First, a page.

How do most people with thyroid cancer find out they have it? Elizabeth Tracey reports
Podcast: Download (Duration: 1:05 — 1.5MB)
Thyroid cancer seems to be occurring more often globally, yet a recent study shows that for the majority of people who had surgery for thyroid cancer, the cancer was found while they were being evaluated for something else, a so-called incidental finding. William Nelson, director of the Kimmel Cancer Center at Johns Hopkins, explains.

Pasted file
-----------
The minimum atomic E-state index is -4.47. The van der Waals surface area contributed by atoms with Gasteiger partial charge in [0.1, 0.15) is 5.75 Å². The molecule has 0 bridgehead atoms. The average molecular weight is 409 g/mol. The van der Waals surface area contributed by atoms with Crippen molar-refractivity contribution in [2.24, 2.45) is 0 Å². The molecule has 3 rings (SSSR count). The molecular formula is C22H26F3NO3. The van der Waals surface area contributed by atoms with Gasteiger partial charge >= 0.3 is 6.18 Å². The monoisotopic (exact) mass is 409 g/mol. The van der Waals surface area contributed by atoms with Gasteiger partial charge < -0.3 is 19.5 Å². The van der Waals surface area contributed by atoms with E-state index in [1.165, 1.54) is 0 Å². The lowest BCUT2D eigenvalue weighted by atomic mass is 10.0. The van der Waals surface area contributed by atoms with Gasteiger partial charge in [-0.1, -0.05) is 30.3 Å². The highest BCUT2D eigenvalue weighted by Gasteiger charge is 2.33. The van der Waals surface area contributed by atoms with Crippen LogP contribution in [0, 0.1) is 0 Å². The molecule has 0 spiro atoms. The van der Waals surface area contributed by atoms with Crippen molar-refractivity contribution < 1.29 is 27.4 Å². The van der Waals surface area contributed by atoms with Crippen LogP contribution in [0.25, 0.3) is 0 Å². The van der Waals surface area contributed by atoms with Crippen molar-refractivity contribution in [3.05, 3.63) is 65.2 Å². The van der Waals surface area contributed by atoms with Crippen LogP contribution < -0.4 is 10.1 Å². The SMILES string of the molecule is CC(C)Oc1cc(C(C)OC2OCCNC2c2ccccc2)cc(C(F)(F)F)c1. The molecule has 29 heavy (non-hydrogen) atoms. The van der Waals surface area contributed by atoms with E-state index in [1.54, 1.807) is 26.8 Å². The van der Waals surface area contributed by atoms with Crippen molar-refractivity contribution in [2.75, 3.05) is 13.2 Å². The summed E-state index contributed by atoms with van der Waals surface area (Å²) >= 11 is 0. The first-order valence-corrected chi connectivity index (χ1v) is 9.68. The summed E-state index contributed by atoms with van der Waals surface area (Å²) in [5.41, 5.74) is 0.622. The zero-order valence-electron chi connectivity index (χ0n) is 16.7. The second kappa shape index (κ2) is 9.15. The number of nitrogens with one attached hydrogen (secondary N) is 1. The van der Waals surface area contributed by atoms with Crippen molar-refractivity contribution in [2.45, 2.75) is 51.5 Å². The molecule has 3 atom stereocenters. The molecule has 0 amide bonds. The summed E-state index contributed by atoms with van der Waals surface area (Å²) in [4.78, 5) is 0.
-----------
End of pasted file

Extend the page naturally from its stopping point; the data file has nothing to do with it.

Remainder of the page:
Nelson: Thyroid surgery was done at 16 centers across 4 countries. Only about a third of them were performed in patients who had some kind of symptomatic thyroid problem. The rest of them were all asymptomatic, so you say well how did they get there? Six percent were the result of some logic that led themselves to the thyroid and found thyroid cancer. Twenty percent were found by an incidental finding on some x-ray study of one kind or another done for a different purpose. Thirteen percent were on screening that was recommended by the physician. The biggest bucket was on an accidental finding by a scan. :34
Nelson says this clearly points to the need for better detection methods. At Johns Hopkins, I’m Elizabeth Tracey.